Ellie Modesta is a Samburu woman from a pastoralist community in northern Kenya. Orphaned from a young age, Ellie raised her seven siblings on her own, persevering against retrogressive cultural practices that made it difficult for young women in her community to use their voice. Today, Ellie is a champion of women’s empowerment, in her community and beyond. She works to elevate the voices of the less privileged women in her community, including widows, single parents, youth and people living with disabilities. Through the support of the Indigenous Women’s Fellowship, Ellie will conduct research on human-wildlife conflict and the direct impact these conflicts have on women. Through her research, Ellie hopes to inform women’s participation in decisions related to community conservation and rangeland management.
Marison Lemukut, Kenya
Indigenous Women Fellow
Marison Lemukut is from Ruko Conservancy in northern Kenya. She grew up in a community where women had very little influence over resource use and were rarely involved in decision-making. Overcoming these challenges, Marison graduated university with a focus in economics. She returned to her community to work with women and girls, to build awareness of their rights, challenge social norms that negatively affect them, and nurture their leadership capacity. With the support of the Indigenous Women’s Fellowship, Marison will support leadership training and a sanitary pad initiative in Ruko Conservancy, with the goal of encouraging community women to take up competitive leadership positions, solve security issues, and conserve the environment and wildlife.
Josephine Ekiru, Kenya
Indigenous Women Fellow
Josephine is a peacemaker from the Turkana community in Northern Kenya. At the age of 9, she witnessed firsthand the devastation of inter-tribal conflict, influencing her to dedicate her life to peace. Today, she leads the Peace Program for the Northern Rangelands Trust (NRT), working with over 100 peace ambassadors and pastoralist representatives across 4.5 million hectares of Kenya’s arid northern and eastern region. Through her fellowship, Josephine will explore the underlying drivers of conflict in pastoralist communities in Northern Kenya, and work to both document traditional knowledge around peace building and ensure it passes on between generations.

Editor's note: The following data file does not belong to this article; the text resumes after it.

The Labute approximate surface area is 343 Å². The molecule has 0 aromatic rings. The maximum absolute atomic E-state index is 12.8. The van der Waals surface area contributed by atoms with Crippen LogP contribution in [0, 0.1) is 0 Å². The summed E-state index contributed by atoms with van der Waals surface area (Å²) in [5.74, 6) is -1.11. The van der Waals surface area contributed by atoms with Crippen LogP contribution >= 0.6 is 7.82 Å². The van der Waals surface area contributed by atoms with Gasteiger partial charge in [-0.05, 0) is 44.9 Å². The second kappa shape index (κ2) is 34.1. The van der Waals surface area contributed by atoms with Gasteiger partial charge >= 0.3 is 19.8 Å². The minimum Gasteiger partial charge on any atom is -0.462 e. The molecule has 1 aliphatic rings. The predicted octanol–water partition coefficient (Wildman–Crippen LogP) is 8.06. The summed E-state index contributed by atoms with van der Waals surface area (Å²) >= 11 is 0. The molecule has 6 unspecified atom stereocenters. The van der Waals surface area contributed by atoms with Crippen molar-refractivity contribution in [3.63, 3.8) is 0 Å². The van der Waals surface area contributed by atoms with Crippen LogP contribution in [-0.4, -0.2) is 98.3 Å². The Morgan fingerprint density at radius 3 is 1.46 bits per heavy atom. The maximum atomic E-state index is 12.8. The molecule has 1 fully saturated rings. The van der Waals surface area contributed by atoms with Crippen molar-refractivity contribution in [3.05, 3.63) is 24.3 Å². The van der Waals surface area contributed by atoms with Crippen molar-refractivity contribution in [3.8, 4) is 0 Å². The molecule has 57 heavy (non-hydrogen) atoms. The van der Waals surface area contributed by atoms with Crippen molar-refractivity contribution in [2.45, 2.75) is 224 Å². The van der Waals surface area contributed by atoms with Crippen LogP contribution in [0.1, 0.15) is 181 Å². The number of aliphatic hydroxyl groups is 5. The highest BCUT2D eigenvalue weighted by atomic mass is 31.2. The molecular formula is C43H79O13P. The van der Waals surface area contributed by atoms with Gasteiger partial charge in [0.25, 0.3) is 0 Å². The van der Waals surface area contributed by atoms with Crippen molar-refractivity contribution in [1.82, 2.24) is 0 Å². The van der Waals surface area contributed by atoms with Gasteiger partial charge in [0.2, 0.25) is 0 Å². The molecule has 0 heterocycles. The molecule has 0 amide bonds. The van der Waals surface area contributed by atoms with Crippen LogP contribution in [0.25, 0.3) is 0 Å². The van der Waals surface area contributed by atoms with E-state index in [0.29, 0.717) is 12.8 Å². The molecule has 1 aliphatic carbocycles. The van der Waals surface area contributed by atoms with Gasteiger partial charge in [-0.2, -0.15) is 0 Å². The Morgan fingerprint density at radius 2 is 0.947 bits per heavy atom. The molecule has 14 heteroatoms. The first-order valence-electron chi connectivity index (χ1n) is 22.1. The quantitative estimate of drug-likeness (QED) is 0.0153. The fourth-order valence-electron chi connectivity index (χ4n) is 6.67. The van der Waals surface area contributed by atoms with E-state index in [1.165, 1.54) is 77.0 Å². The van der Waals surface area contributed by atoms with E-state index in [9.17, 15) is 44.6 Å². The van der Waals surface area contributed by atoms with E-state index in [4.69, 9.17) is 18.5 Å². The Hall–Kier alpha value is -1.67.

Kai Hoshijo, Hawaii
Emerging Indigenous Leaders Fellow
Kai Hoshijo is a native Hawaiian from the ahupuaʻa of Niu, located on the south eastern side of Oʻahu island. As a graduate of the Natural Resource and Environmental Management program at UH Mānoa, Kai focuses on cultural resource management, and the connections between traditional knowledge and marine management in Maunalua Bay. Through her fellowship research, Kai will be gathering stories on traditional resource management from elders around the Maunalua Bay area, preserving their stories in shareable formats. By creating a repository for these stories, they are both preserved for future generations of Hawaiians, and can ideally be used to influence standards and best practice for current marine management in the bay and beyond.
Bola Majekobaje, Palau
Emerging Indigenous Leaders Fellow
Bola Majekobaje is the Executive Director for Palau Conservation Society in the Republic of Palau. Armed with the stories and traditions of her elders and inspiration from her daughter, Bola's goal through the fellowship is to produce a children's book that makes a cultural case for protecting the region's endangered sea turtle population. Once published, the bilingual English-Palauan book will be distributed to early readers in local schools and libraries, and hopefully inspire a sense of cultural pride and enthusiasm for sea turtle conservation in future generations of Palauans.
Rufo Halakhe, Kenya
Indigenous Women Fellow
Rufo hails from one of the northernmost conservancies, Jaldesa, where the confluence of three ethnicities, two religions and the conflicting lifestyles of pastoralism and agriculturalism come together. Through the fellowship, she plans to document how women play a key role in conflict resolution and peacebuilding, and explore how women are affected by tribal clashes. Rufo’s fellowship stems from a partnership between CI and the Northern Rangelands Trust (NRT), and through her fellowship work, she will collaborate with Conservation International's Gender Program and CI’s Africa field division to support and advance women's leadership within community conservancies.
Rebecca Kochulem, Kenya
Indigenous Women Fellow